The Insidious Sexism In The Way People Are Talking About Hillary Clinton's Pneumonia
As it turns out, Hillary Clinton is not the first politician to get sick during campaign season. However, she is getting treated differently for showing signs of that illness in the first place. The reactions to Clinton fainting at a Sept. 11 memorial — especially after it was revealed that she's been diagnosed with pneumonia — have drawn two conclusions: the GOP thinks they have further evidence of her supposed physical weakness, and Clinton supporters praise her for "powering through." Both of these reactions fail in specific ways, but more importantly, no male politician's illness would be up for such scrutiny.
In a bizarre election year that has seen both the conservative fringe and mainstream jump on Clinton for her alleged physical weakness, it doesn't come as a major surprise that her campaign withheld information of her diagnosis until Sept. 11. If it were a normal election year, perhaps Clinton would simply get some well wishes and move on. But because it's 2016, her campaign likely anticipated the #HillaryForHospice hashtag that began floating around on Twitter after word of her pneumonia spread.
But Clinton isn't alone in getting sick on the trail, and as Quartz pointed out, she follows a long line of actual human politicians who have been sick. The 14th president, Franklin Pierce, became known as "Fainting Frank" after he passed out during two battles in the Mexican-American War before eventually winning his bid to the White House. George H.W. Bush vomited and passed out on the Japanese prime minister at a state dinner. And of course, Franklin Delano Roosevelt suffered from polio throughout his 12-year presidency, which The New York Times described as "a nonstarter" for voters. "As a campaign issue it never surfaced during FDR's career," the Times wrote.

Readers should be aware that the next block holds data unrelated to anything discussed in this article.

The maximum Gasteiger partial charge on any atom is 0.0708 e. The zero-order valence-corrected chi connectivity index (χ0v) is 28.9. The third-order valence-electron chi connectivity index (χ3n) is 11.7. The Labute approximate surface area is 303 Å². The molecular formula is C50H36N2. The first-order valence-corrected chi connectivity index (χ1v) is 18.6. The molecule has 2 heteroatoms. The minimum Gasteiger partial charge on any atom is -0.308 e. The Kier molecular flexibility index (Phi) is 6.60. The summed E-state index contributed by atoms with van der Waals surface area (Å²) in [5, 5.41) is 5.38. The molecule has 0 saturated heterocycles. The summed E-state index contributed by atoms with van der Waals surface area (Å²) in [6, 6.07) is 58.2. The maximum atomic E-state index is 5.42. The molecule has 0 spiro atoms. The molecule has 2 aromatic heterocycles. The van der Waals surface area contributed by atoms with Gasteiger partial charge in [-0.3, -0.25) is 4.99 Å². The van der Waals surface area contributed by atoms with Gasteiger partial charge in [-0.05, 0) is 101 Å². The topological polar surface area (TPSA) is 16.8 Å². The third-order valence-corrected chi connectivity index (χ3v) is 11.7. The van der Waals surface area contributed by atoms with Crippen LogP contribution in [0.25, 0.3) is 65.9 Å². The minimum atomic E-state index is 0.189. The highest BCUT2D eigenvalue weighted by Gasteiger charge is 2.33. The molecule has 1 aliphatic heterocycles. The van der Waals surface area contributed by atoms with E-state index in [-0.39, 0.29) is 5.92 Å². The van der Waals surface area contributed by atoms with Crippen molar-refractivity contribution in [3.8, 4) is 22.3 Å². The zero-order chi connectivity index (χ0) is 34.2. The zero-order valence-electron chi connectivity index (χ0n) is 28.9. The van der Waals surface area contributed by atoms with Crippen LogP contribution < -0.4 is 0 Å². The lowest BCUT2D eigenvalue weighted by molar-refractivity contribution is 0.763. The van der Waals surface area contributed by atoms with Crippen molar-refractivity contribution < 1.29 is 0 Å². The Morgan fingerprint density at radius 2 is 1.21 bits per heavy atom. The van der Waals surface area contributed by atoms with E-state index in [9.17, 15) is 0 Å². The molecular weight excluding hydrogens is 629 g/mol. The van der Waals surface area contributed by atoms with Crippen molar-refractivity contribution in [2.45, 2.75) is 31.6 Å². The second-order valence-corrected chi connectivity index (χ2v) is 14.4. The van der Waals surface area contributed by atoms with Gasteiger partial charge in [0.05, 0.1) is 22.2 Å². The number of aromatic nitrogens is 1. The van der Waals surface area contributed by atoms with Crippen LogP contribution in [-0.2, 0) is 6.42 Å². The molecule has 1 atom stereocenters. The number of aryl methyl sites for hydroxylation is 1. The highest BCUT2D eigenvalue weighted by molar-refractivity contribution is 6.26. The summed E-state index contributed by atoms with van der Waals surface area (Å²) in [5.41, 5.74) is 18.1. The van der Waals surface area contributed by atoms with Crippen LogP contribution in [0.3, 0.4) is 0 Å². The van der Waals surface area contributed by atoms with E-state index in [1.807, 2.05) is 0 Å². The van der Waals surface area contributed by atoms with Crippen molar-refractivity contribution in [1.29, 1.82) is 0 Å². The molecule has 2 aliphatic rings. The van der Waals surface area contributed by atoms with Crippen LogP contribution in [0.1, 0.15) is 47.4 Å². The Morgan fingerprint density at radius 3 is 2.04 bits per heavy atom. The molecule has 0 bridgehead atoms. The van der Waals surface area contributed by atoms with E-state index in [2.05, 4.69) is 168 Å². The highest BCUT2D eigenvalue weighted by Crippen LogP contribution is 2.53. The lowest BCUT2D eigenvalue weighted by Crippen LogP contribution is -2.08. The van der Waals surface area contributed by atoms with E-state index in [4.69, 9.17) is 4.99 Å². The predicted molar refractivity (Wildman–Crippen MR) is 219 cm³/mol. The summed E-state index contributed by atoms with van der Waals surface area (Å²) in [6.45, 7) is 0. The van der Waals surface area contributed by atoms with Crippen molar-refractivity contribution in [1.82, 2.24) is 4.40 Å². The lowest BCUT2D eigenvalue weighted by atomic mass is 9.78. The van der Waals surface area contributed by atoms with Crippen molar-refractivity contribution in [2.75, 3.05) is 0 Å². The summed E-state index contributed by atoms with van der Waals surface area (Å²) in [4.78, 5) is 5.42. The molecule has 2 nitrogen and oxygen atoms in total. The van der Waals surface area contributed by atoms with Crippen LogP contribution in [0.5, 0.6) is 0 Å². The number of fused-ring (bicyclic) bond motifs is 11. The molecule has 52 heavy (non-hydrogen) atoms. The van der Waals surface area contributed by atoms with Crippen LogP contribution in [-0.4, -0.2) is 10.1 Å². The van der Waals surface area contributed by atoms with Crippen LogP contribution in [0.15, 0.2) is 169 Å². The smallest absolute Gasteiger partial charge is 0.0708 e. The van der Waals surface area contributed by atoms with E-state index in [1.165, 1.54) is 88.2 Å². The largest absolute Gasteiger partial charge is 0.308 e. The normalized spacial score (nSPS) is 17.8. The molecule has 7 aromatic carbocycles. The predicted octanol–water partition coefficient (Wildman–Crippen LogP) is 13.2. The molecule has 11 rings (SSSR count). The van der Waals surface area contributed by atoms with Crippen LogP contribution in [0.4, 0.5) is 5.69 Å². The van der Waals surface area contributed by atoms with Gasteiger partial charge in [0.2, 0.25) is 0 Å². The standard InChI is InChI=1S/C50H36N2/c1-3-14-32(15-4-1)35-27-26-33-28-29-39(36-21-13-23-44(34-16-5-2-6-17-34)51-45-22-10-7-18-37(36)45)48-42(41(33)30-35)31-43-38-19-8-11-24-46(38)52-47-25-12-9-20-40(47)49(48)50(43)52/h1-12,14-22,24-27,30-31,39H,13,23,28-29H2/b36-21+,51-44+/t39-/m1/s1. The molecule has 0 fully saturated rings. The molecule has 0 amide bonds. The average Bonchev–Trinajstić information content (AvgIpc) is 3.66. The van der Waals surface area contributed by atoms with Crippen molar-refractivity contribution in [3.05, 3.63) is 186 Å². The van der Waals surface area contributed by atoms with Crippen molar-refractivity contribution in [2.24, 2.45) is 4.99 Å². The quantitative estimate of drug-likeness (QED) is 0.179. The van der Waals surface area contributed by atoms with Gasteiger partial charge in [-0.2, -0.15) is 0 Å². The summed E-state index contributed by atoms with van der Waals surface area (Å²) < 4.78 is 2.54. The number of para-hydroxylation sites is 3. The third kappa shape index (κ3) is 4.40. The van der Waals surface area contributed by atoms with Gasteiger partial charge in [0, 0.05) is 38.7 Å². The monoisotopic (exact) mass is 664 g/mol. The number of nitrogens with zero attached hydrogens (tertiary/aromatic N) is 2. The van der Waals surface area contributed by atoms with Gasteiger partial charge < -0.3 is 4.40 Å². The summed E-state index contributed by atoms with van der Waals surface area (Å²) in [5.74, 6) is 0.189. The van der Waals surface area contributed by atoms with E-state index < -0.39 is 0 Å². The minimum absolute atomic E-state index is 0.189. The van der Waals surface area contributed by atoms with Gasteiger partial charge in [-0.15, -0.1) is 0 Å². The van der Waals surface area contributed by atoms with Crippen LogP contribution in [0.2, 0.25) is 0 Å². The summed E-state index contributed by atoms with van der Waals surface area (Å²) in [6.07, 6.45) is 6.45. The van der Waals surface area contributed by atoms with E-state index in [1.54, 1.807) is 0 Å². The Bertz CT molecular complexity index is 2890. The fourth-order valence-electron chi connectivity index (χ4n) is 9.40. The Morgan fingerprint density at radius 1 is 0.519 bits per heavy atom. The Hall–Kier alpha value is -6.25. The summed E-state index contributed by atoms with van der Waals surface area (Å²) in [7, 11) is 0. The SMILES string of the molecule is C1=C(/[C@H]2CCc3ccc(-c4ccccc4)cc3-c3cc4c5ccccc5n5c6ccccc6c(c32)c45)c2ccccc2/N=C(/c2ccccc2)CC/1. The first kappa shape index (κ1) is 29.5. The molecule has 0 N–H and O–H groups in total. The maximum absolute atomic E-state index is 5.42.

Clinton's health has been a campaign issue and has only found itself compounded in the days since she fainted. When asked about her illness, Donald Trump mused that it was "interesting to see what is going on." Some of his supporters, as Media Matters pointed out, have been a bit more ruthless. A headline from The Drudge Report asked "Will She Survive?" and radio-host-turned-conspiracy-theorist Alex Jones said he was "literally in ecstasy" after watching the video of Clinton faint. "The hand of God," he ludicrously claimed, made her ill.
Democratic media, on the other hand, has largely championed her for remaining on the campaign trail. And while it certainly is astounding that she continued despite her illness, it isn't necessarily something to be praised, either.
I had pneumonia a few years ago, and after spending three weeks in the hospital, there was no way I would have ever been able to attend a campaign event. I couldn't even walk in the month after I was released from the hospital. But that idea that "that's what women do" as Salon suggested, only works to double down on this narrative that women place others, or tasks, above themselves. No one — not even women who are often praised for powering through illness — should be expected to work through pneumonia or any other sickness. We can respect their choice (and understand that many, on the same token, don't have the choice to do anything but) while still wanting to fight the expectations that working while sick is just an everyday facet of female life.
But let's face it: this discussion, from either camp, likely wouldn't be happening if the Democratic nominee was a man. On one side you have the idea that women are too frail to run for president, and on the other, women are unfairly expected to power through illness. The double standard is clear. So in an election year already fraught with bizarre twists, let's hope the pneumonia is yet another obstacle Clinton can recover from.